Daily Devotional: Taking Time to Honor Life

spiritual practice prayerI continue looking at prayers that have pulled either me through in difficult times or help others through in my work as a pastor and chaplain.  I have been using prayers found in my United Church of Christ tradition since I have found that, in death, trial, and crisis, that I need more than my own spirituality to get through but to be lifted by other’s hands, voices, and care.

Today I want to look at the prayer at the time of death the UCC prayer book gives, a prayer I give quite often in my work as a chaplain.  As a Protestant minister, we don’t really have last rites but families without fail want words of prayer and blessing spoken as one approaches death.

ucc book of worshipHere are the words of this prayer:

“Almighty God, by your gentle power you raised Jesus Christ from death.

Watch over this child of yours, our brother or sister, (name).

Fill his or her eyes with light that he or she may see, beyond human sight,

A home within your love, where pain is gone and physical frailty becomes glory.

Banish fear.  Brush away tears.

Let death be gentle as nightfall, promising a new day when sighs of grief turn to songs of joy,

And we are joined again in the presence of Jesus Christ in our heavenly reunion.  Amen.”

Whenever I pray this prayer, there are folks whose eyes fill with tears.

I learned the significance of such acts when I woke to find my wife of 12 years, Katharine Leigh, lying breathless.  The preachers at my church were on their day off.  They were boating with a friend and got word through the church prayer chain, got out of the boat and came.   My wife’s body was still being investigated by the paramedics.  I remember my dear pastor, Rev. Dr. Jill Edens standing up as tall as she could as they prepared to carry my wife’s body to the coroner, raising her hand like some cop on the walk, and saying “stop.  No.  You can’t just carry his wife out”.  She insisted to lay her hand on the body of my late wife, to say words like these.  To bless the body that I had kissed the lips of on a mountain in California when I said I do, to bless the body I embraced many nights, the body I took care of when my wife could not care for herself for two months, the body I saw decline day after day for three years.   She honored the life of one so dear and said “no.  This isn’t just facts and figures.  This isn’t just diagnoses and prognoses.  This isn’t just death in all its pain.  This is a life.  This is a love.  This is someone we must honor if we are to be holy people”.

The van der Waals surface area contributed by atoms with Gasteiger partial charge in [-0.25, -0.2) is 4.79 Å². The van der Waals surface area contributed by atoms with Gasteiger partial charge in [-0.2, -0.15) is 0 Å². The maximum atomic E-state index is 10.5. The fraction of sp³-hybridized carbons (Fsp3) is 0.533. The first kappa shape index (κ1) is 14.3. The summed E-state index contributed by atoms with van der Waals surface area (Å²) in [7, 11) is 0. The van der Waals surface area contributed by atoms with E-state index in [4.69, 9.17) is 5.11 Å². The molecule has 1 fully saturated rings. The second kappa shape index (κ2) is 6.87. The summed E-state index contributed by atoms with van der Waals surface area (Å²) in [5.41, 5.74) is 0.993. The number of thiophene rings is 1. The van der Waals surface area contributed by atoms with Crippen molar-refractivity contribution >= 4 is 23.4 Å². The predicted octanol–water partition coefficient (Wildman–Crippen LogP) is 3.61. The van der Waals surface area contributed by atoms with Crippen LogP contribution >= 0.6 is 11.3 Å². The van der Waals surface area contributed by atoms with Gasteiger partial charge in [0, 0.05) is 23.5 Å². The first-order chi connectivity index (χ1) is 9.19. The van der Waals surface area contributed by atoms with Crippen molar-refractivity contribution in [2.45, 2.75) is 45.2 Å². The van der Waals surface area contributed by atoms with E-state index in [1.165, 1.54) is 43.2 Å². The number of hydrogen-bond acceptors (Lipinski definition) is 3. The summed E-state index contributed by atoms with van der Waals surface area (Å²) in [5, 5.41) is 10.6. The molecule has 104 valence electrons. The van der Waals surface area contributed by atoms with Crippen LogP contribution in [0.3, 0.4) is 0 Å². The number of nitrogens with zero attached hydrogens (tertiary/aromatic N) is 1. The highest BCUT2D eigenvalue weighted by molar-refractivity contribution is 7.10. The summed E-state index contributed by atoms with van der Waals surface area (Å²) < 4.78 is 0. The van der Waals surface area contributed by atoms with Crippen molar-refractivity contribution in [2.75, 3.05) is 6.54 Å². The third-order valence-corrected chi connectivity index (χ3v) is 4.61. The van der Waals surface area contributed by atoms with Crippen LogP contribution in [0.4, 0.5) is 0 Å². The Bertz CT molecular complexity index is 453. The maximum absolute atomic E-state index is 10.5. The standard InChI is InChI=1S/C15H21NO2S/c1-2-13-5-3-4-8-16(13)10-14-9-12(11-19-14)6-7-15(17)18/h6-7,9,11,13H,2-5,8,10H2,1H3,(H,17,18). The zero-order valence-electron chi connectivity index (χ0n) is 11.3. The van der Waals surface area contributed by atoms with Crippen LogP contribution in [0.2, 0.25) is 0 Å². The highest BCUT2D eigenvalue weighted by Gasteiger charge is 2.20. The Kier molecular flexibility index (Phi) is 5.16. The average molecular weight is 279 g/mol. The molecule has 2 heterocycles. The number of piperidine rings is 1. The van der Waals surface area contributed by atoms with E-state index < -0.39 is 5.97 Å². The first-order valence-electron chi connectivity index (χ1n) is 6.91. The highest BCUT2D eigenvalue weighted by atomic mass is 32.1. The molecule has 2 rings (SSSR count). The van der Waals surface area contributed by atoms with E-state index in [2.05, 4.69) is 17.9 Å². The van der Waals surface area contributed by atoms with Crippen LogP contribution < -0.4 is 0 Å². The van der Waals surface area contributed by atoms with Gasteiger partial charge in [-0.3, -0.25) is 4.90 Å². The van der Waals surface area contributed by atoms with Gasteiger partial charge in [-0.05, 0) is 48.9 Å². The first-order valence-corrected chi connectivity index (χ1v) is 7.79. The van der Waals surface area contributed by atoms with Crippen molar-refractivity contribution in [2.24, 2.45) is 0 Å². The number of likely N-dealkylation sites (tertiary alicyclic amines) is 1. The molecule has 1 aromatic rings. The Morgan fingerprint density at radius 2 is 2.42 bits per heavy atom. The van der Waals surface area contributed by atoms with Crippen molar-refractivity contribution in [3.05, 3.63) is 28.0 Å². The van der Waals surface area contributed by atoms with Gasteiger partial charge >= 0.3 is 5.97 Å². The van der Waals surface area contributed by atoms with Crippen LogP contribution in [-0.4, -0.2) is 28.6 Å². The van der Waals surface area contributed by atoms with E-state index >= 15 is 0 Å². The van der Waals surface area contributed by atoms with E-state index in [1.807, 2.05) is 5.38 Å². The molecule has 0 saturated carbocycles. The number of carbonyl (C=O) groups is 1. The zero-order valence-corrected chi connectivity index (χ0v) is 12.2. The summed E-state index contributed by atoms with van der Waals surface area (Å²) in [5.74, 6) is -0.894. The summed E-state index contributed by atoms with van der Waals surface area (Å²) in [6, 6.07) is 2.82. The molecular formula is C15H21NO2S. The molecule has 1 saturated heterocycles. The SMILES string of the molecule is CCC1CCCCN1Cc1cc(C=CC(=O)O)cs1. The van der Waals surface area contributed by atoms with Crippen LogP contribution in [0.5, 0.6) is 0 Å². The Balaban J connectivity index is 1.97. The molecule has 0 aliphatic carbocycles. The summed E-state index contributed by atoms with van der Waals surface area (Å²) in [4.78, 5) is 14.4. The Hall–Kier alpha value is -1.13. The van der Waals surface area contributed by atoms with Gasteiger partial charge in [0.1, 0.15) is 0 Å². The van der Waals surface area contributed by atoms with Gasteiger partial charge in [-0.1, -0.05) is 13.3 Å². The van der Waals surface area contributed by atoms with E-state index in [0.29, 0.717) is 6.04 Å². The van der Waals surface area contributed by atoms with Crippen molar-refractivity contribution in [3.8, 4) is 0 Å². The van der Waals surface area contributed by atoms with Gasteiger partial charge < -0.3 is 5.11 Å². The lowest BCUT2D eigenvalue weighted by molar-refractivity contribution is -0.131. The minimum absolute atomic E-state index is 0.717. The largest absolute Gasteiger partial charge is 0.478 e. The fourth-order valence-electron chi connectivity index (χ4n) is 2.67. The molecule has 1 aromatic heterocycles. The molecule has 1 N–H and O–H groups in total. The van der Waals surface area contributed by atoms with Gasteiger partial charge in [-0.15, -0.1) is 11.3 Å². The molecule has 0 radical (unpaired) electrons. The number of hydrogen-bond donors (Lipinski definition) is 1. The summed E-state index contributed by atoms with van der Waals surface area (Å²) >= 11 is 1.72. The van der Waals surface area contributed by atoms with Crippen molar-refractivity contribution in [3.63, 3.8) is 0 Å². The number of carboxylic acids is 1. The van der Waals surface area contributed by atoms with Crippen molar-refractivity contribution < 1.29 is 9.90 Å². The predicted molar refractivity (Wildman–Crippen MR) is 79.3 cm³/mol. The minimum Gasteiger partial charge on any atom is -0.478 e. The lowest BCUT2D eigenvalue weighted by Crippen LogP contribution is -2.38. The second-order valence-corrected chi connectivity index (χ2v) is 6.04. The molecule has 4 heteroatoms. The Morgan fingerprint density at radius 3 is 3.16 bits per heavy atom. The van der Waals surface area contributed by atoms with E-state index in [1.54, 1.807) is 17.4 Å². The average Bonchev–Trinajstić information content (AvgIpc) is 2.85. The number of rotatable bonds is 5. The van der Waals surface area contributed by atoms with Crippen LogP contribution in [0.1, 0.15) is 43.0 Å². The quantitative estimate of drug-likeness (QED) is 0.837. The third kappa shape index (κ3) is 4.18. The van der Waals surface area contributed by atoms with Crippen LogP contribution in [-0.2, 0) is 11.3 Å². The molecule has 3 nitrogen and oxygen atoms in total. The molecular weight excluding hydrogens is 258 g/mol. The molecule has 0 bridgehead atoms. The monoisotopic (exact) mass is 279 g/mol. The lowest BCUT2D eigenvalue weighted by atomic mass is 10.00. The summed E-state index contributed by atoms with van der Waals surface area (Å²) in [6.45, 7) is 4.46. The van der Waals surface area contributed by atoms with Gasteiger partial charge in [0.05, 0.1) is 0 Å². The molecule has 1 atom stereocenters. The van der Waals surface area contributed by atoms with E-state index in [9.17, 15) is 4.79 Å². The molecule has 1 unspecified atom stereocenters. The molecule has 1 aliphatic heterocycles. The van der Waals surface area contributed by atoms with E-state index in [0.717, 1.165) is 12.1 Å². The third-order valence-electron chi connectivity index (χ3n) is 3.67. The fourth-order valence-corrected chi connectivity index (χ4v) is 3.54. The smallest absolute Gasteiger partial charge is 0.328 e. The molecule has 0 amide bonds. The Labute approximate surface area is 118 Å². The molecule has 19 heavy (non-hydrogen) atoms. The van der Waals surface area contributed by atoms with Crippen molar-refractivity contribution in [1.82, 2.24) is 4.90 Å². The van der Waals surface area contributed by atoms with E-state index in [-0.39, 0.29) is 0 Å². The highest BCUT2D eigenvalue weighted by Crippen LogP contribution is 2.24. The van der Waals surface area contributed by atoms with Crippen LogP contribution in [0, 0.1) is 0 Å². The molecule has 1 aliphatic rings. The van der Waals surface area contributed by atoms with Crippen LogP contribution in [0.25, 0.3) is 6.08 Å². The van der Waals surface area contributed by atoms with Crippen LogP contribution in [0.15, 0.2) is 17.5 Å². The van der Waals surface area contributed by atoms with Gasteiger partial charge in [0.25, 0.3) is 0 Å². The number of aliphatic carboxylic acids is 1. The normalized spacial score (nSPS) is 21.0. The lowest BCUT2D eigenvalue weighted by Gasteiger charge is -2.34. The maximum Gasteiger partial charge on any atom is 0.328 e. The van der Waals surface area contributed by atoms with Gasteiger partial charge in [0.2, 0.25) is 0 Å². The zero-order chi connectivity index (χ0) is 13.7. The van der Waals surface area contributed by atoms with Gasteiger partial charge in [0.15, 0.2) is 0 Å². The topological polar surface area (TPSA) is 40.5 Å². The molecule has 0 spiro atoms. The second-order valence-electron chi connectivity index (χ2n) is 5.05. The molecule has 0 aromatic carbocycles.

For the life of me I can’t remember if Jill spoke these words or another, but I will always lady wisdomremember her stopping the police, paramedics, and coroners and insisting we must pray.  We must remember.  We must honor.

One might not believe anything happens in the last moment’s of one’s life, as I do as one who stands beside and witnesses so many deaths, but even if it is not the case that there is a passing from death to life, to pray words like this with an individual at their bedside is to recognize they matter.  Their life is unrepeatable.  They are of infinite worth, irreplaceable.   I hope in further posts to look at some of the rich imagery and theology here, but I wanted to focus in on how such prayers honor the life and relationships of those that matter.

To me praying this prayer at time of death calls me to recognize the holiness of every life, even my own.  So often we become busy with so many things, not prioritizing just being with and connecting with people in our lives that matter.   In death we feel drawn like iron to a lodestone to honor all aspects of the people that count.   Yet it is here, in this life, while they have breath and we do too that we can honor them.  We can connect.  We can show them in small and large ways that matter.

After passing through this time of grief at my late wife’s passing, this perspective looms heavy for me.  I notice those I need to reach out to, connect with, and so honor.  I notice those who don’t do that with me and even more those who do.  Death and loss awaken us, if we let them, to the beauty and preciousness of each moment and each person.  Let us take the time we have to embrace each one.

Your progressive redneck preacher,

Micah

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